While university may build a foundation upon which to start a career, nothing can prepare a new graduate for the sudden drop from security to a seemingly endless job search. Most often, the search will start with a positive attitude; an eagerness to explore the opportunities available and an optimistic outlook on the future.
Weeks into the hunt with no positive response, however, it’s hard to stay motivated. Meanwhile, pressure to secure a stable monthly income rises as bills and rent pile up. Even those who have moved back in with their parents post-university are in a race against time as the need to reclaim autonomy, freedom and personal space becomes unavoidable.
If this sounds familiar, don’t lose hope: the following tips should help you to keep your chin up and your head down in order to bag the job you want.
Always ask for feedback
When every day of your waking life is dominated by job boards and cover letters, it becomes harder to fake a smile when asked “how it’s all going”. Everywhere you look, it’s as if every ad for an entry level role demands four years’ experience; every time you get your hopes up for an application, you’re met with yet another “not on this occasion” email. But don’t dwell on it too much: fall into a negative spiral and it will be hard to pull yourself out.
Instead, make a point to ask every hiring manager, recruiter or business leader where your application went wrong and whether there was anything you could have done to improve your chances of securing the job. Of course, not every contact will take the time to reply. However, those who do will provide invaluable insight that can be particularly helpful in steering you in the right direction.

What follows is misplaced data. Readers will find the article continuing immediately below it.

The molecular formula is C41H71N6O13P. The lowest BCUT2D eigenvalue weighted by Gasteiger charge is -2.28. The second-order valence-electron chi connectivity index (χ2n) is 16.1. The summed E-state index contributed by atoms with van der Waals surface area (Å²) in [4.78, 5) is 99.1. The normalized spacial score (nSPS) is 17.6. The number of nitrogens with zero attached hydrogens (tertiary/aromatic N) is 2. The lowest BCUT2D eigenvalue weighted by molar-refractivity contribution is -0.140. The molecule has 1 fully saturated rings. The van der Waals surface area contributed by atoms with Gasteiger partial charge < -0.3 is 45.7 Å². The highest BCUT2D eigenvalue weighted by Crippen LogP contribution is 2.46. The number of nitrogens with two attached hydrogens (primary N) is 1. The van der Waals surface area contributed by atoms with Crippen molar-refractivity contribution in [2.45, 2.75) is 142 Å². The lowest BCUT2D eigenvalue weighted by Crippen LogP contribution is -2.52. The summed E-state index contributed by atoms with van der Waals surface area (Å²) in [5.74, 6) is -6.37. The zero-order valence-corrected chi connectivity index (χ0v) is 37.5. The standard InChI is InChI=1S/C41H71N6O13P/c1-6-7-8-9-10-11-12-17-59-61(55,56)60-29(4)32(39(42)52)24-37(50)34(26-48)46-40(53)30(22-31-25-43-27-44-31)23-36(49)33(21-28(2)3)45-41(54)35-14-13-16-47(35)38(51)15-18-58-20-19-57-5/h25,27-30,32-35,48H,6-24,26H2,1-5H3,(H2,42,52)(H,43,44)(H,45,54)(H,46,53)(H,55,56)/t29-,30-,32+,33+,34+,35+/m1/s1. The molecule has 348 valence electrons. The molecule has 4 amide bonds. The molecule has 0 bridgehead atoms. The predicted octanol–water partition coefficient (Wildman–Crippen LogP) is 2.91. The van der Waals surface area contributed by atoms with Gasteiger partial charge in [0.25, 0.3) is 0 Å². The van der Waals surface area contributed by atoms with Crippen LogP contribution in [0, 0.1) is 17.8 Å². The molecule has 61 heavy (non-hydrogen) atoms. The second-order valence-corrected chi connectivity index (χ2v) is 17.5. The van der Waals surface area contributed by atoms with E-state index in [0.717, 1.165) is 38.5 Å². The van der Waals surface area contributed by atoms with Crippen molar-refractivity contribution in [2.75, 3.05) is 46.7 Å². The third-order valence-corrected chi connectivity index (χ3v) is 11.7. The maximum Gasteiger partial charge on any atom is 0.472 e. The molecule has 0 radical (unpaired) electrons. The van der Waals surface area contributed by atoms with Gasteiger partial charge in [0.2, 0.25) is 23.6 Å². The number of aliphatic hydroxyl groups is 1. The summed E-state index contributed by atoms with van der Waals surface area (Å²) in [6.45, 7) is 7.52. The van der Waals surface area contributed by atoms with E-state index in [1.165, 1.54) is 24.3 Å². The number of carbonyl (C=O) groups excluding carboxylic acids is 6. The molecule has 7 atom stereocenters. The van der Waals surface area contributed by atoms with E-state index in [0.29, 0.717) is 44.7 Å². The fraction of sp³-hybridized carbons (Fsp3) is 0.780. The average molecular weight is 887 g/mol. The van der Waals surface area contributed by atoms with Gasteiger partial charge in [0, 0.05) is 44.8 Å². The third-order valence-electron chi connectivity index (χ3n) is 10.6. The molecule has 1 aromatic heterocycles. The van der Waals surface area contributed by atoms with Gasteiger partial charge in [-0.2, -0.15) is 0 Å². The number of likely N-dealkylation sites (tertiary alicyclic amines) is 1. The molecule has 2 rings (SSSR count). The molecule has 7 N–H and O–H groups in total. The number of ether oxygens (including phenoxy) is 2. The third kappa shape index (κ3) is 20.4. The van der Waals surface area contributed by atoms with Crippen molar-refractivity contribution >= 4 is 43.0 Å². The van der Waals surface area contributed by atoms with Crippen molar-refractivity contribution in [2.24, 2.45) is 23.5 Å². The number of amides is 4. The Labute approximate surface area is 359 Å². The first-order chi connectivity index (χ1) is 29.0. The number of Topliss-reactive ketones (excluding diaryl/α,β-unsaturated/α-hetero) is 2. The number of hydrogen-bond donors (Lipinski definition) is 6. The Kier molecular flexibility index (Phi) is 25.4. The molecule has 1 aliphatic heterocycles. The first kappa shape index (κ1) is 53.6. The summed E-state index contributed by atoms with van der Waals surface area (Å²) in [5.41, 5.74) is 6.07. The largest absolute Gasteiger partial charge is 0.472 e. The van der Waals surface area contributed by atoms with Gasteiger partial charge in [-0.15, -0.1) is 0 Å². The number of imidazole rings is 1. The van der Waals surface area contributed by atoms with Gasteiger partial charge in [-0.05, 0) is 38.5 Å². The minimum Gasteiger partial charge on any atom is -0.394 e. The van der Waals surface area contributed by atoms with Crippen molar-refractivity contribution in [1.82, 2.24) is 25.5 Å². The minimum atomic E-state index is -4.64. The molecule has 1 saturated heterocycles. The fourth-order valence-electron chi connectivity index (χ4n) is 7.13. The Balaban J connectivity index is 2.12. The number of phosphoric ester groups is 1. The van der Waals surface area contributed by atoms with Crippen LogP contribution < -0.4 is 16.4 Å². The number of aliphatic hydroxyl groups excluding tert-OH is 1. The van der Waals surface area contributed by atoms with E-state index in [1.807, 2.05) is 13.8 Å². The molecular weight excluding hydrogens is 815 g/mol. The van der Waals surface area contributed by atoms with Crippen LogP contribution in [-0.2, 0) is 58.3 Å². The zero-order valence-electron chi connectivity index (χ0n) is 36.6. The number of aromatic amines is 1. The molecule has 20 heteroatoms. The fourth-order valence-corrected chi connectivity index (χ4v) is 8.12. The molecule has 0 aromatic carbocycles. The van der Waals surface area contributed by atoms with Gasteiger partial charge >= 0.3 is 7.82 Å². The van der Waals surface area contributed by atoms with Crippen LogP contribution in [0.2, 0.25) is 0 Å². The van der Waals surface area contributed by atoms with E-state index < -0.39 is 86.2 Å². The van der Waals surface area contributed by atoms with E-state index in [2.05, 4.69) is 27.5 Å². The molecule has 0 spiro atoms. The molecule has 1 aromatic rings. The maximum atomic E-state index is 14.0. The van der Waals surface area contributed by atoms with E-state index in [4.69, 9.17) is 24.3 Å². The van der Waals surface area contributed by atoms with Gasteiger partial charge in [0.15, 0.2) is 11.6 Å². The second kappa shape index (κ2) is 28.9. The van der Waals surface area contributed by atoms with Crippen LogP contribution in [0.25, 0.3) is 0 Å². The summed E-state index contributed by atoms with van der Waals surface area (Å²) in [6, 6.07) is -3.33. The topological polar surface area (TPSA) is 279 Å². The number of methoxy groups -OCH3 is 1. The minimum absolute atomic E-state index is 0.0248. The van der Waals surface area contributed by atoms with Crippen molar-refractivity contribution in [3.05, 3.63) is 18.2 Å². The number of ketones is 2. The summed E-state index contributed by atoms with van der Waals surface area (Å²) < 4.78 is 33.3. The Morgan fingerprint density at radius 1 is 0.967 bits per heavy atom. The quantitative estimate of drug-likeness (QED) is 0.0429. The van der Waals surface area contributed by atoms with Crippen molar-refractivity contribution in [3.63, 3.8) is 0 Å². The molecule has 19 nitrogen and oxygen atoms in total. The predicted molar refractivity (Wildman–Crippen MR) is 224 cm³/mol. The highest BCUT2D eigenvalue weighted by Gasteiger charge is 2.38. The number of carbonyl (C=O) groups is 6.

Focus on the positives
If you’re feeling low, make a point to remind yourself of your achievements, strengths and positive attributes: you have, after all, succeeded in getting your degree. To prevent yourself from post-graduation blues, write down a list of qualities you can offer your prospective Employers: you may not have practical experience, but you certainly have proven your ability to commit to one project, write extensively about one subject and potentially even present your findings to a group.
Beyond this, you will have unique qualities that your family and friends can remind you of if you’re ever feeling unsure or insecure. Remember to surround yourself with people who boost your confidence and avoid those who drag you down – they won’t help you land that dream job now or ever.
Escape your comfort zone
If you’ve been job searching for a while, self-doubt will naturally set hold after several disappointments. However, in this situation it’s a good idea to really shake things up. Have you ever thought of Temporary work? It could really broaden your horizons, develop your skills and introduce you to a job role you might be perfect for.
Channelling your energy into improving your employability in this way is an excellent use of your time, and will help to boost your confidence as you take steps to boost your CV.
If, for example, you’ve received feedback from an application that lists your IT skills as an area for improvement, seek out an online course you can complete. As well as increasing your chances of getting hired, activities like these will distract you from the stress of the job search itself.
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